Trucking operator confesses: I ripped off driver to stay competitive


Trucking company blames unpaid wages on fiercely competitive contract tenders.

Trucking operator confesses: I ripped off driver to stay competitive
The Fair Work Ombudsman says companies must pay their employees for all time worked.

 

A Western Australian trucking company has confessed to ripping off its truck driver so it could lower its costs to remain competitive.

The Fair Work Ombudsman (FWO) discovered underpayments totalling $20,000 after the affected truck driver approached the agency about unpaid wages.

It says the driver was not paid for loading or unloading his truck for four years and had been underpaid his cents-per-kilometre rate and living away from home allowance.

The company, based at Midvale, admitted to the FWO it underpaid its driver because the only way it could remain competitive was to cut its wages bill.

It claims tenders for new contracts are fiercely competitive and lower prices can only be achieved through lower wages.

Ombudsman Natalie James says employers cannot undercut employees’ wages and entitlements to try and gain an unfair advantage over their competitors.

"Businesses must pay their employees for all time worked, including any time spent preparing or packing up at the start and end of a shift," she says.

The trucking firm paid the employee what he was owed, after the FWO intervened. It decided not to prosecute the company, meaning the name of the business has not been revealed.

However, James says the company has been put on notice that enforcement action will happen if it breaches its workplace obligations again.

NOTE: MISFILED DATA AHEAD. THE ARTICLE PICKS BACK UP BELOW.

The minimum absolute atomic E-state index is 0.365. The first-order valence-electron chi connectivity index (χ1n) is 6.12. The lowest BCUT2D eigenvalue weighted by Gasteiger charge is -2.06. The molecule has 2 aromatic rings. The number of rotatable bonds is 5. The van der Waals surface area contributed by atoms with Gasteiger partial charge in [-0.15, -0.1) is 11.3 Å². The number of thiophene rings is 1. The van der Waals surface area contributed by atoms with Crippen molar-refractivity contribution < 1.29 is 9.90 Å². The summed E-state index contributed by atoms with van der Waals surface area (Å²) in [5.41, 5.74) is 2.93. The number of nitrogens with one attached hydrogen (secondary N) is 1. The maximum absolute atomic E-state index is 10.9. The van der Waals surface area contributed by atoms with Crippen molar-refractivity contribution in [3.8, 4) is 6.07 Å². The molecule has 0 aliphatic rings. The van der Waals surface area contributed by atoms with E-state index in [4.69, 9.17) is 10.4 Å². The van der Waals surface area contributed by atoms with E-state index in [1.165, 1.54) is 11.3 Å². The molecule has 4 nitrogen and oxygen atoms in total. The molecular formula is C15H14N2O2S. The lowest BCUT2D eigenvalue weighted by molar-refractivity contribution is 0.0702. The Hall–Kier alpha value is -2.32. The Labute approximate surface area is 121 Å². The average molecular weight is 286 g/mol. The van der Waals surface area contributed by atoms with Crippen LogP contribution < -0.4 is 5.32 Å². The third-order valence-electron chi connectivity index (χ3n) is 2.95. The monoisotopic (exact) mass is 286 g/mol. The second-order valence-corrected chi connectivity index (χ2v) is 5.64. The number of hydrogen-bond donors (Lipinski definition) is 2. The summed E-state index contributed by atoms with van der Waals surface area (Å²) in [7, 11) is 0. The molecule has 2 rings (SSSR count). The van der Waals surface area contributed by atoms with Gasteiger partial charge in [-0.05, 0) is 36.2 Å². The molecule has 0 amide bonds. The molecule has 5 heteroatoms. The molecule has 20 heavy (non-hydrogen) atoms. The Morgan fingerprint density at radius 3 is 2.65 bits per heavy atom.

James has also put the onus on businesses outsourcing work to transport companies, saying contracts must not come at the expense of underpaid employees.

"All parties should undertake due diligence when outsourcing work, particularly to lowest ­cost providers, to ensure lower costs are attributable to efficiencies in the business and not the potential underpayment of workers," she says.

The Fair Work Act allows the FWO to chase someone other than the employer who is involved in a contravention of workplace laws.

The agency says it is increasingly using the clause, known as section 550, in the Act to go up and down the supply chain to scrutinise sub­contracting arrangements.

James has warned that companies found to be profiting from underpaying workers face a "very real risk to reputation and impact on their bottom line".

The case of the Midvale-based transporter comes in the wake of FBT Transwest boss Cameron Dunn’s concerns about the actions of companies putting contracts to tender.

Dunn says trucking firms are being put on 120-day payment terms and face the prospect of having their rates reduced if they do not meet key performance indicators.

 

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